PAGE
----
Bernhard attacks the cherished values of settled existence in favour of the life of risk and growth,and his works – the four I have read or am reading – could be described as rants against his targets and in support of his ideas. They contain narratives, like Celine typically in the first person, and in Bernhard’s case without bothering to start a second paragraph, but we read them for their views on life and death, put so often in ways that are at the same time appalling and hilarious. Celine was a master at the humorous sketch; Bernhard less so: the Austrian shared Celine’s wit, however, with asides skewering his targets as weakly flailing moths before the collector sticks them forever in his specimen tray.
No one would suppose that these two miscreant misanthropes were in every respect admirable – as writers, as thinkers, as people. Some would say that there was nothing admirable about Celine, and an afterward to The Loser suggests Bernhard’s disappearance would have been greeted with cheers by many Austrians. Yet Celine freed me when I encountered in him in the 1970s as he freed others before and since, to nod, smiling or chuckling or guffawing, in understanding agreement of the rank hypocrisy that both surrounds and invests us, and that surely is worth something. Kurt Vonngegut once wrote that Celine lacked “blinders” that most of us have to prevent us from seeing “the unbelievability of life as it really is” and Bernhard is no different in that sense. His hapless victims deserve their fates because they will not live a life worth living by their own standards as well as his.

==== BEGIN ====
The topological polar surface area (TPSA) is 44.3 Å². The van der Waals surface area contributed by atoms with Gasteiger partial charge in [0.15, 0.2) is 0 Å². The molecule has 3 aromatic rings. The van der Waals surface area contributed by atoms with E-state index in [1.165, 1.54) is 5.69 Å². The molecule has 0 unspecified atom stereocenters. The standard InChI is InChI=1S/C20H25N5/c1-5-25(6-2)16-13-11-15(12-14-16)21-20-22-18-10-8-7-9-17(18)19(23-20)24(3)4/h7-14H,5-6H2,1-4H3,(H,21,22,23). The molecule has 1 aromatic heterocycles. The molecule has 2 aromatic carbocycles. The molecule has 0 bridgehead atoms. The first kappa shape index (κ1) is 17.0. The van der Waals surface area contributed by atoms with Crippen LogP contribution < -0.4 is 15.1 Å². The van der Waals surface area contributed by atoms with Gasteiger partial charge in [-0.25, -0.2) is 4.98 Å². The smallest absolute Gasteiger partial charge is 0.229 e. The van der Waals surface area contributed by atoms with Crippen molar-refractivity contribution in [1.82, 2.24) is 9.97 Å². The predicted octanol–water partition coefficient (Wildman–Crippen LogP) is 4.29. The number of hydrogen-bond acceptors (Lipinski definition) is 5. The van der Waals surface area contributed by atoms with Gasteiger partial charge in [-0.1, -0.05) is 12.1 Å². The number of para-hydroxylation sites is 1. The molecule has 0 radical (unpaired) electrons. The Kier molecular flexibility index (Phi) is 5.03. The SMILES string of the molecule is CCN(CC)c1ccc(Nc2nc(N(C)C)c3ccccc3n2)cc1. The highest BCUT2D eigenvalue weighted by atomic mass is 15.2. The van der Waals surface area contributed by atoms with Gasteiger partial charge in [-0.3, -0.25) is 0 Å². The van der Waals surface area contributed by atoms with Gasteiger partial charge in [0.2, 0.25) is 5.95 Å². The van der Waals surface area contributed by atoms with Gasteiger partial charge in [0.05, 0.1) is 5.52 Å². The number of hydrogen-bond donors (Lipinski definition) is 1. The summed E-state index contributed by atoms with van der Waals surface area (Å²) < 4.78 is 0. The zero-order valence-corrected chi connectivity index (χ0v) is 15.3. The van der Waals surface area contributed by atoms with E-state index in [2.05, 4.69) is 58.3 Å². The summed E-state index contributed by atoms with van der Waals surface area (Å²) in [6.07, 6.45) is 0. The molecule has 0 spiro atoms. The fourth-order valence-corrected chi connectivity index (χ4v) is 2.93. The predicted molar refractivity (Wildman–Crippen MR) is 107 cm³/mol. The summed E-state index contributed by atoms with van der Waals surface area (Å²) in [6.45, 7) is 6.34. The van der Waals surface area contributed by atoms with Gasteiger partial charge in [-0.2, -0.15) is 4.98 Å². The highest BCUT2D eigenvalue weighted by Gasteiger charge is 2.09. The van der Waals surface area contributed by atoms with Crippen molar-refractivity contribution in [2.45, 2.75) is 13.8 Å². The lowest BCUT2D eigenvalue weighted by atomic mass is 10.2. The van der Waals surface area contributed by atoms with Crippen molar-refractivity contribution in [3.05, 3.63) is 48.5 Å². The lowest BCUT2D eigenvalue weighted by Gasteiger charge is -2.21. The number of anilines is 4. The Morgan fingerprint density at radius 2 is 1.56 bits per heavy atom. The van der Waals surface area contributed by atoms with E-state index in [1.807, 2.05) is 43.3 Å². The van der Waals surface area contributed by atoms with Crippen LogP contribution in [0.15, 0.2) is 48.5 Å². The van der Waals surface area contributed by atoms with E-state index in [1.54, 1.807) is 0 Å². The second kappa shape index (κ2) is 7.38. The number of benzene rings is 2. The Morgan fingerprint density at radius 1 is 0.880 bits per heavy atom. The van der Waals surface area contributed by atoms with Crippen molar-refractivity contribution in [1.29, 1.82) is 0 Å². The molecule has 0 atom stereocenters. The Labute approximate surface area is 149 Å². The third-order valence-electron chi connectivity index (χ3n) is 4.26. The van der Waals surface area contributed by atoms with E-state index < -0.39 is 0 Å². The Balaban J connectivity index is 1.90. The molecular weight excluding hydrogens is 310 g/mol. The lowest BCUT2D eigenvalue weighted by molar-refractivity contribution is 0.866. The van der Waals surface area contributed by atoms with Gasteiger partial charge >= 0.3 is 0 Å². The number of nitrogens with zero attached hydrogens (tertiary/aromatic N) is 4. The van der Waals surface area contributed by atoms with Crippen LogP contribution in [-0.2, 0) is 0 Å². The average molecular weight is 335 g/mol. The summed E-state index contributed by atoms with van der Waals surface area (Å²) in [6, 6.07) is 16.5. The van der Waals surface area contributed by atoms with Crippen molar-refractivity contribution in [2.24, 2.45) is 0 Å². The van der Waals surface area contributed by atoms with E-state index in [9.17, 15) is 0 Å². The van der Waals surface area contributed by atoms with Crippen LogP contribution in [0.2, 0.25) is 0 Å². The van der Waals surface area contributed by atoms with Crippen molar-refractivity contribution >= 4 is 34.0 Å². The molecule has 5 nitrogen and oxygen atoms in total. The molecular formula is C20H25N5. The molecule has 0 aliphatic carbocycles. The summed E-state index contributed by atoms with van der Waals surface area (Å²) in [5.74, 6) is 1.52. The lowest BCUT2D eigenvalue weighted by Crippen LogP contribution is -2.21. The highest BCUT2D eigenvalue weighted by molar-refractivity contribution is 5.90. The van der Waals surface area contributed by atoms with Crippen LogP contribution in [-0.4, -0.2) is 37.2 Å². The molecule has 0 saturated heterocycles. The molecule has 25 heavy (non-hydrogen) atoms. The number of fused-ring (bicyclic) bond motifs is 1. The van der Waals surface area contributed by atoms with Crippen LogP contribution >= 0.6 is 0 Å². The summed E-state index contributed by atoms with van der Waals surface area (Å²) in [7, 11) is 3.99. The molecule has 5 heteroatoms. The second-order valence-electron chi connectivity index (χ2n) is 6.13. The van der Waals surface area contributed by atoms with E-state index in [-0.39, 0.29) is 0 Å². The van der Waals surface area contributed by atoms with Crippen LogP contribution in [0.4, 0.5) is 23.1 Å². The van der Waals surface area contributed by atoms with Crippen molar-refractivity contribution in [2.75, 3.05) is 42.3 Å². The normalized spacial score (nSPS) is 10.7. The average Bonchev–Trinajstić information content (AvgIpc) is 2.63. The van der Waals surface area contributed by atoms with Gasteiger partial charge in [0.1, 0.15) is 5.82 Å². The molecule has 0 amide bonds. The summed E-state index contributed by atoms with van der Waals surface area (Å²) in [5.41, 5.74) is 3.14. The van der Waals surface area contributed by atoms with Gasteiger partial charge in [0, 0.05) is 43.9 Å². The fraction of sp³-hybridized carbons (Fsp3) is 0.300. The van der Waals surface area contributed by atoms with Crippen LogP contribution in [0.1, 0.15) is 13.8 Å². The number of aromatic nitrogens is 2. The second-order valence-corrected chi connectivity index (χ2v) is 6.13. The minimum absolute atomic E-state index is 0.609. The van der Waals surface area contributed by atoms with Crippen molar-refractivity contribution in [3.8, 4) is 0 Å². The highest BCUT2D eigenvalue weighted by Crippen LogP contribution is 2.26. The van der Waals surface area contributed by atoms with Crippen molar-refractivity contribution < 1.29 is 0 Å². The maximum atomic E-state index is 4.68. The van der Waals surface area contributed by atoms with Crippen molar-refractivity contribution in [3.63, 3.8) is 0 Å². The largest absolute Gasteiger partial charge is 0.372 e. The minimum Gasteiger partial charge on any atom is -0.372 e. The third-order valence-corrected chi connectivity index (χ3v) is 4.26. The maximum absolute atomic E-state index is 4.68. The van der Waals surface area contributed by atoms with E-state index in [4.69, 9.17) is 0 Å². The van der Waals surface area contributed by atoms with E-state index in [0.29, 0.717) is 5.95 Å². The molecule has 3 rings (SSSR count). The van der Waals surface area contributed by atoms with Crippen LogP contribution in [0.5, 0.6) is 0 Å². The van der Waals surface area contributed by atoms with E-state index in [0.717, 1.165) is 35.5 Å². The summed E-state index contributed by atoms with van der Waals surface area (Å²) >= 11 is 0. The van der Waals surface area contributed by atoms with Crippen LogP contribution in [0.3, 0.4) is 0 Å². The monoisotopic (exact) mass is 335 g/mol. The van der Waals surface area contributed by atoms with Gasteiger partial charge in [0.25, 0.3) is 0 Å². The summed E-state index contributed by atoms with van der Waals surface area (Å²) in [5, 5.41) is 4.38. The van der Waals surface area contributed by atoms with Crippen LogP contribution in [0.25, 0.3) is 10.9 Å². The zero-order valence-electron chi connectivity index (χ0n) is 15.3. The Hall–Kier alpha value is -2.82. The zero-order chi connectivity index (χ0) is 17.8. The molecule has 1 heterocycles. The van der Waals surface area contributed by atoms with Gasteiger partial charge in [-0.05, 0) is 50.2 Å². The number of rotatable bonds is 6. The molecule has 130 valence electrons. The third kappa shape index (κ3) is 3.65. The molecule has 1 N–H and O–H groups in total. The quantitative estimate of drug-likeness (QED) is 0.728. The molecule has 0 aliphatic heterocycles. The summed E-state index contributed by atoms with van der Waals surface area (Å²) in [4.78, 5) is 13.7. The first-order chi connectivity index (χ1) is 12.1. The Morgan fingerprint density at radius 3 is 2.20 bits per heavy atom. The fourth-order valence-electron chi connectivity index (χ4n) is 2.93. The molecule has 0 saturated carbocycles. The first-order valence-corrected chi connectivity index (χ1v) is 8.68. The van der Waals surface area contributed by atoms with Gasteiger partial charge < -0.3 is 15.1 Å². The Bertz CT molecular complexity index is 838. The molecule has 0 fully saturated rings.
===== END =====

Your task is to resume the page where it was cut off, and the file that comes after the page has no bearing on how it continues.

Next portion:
It is hard to believe that Bernhard was as disagreeable in person as he makes himself out to be, reviled not only for his views but his manners but there is some evidence that it is true. Celine by contrast had a strong coterie of defenders and friends, even if some of these fell away when he used them as thinly disguised and thoroughly unpleasant characters in his novels.
The fourth of Bernhard’s book s I am now enjoying is his last, aptly titled Extinction. Naturally this can mean a lot of things on a lot of levels. He adopts a device favoured by Dostoevsky I’ve highligthed in Written World in the past – an observer observing the narrator.** This can make for great literature though I am not so sure Dostoevsky really needed it, and not sure either if Bernhard does. Celine was really only happy in the first person in a mad autobiography: “first you have to pay for it. Then you can use it.”
Like Celine – indeed, like Dostoevsky too – Bernhard makes me want to lift my sights in my writing. I care less for the experimental aspects of these giants of the written word than I do for the white heat of their commitment. Even if we are not really sure what they meant in their books, we are really sure that they really meant it.
So – Bernhard comes as a time in my writing life when I have written what I think is a pretty passable thriller and ghost story, with the aims that I have always set myself: to have a serious purpose in this frivolous genre, now genres. But I think now, maybe, it is time to go further and harder at what I want to do as a writer.
“First you’ve got to pay for it, then you can use it.” In my writing I’ve chosen never to base any character on a single living person, and even those who have passed through I’ve taken things away from personalities and added them too. My own life – I’m not on the bottom of the barrel watching greedy sadists shooting fish from up above, trying to dodge the bullets. But I’ve had a life that falls within Celine’s rubric all the same***. I can always write more in the lines I’ve done so far, but I can do better if I focus hard enough, and risk enough. Time to choose.
*”Full quid” = English/Australian/New Zealand and perhaps elsewhere for not all there, mad.**In Karamazov, Demons, Notes from Underground, and elsewhere.***Celine could have had a cushy life, and indeed seemed to be heading for it before he veered of into the Parisian demimonde to write his first blockbuster, Journey to the end of the night. Even later he often played it straight.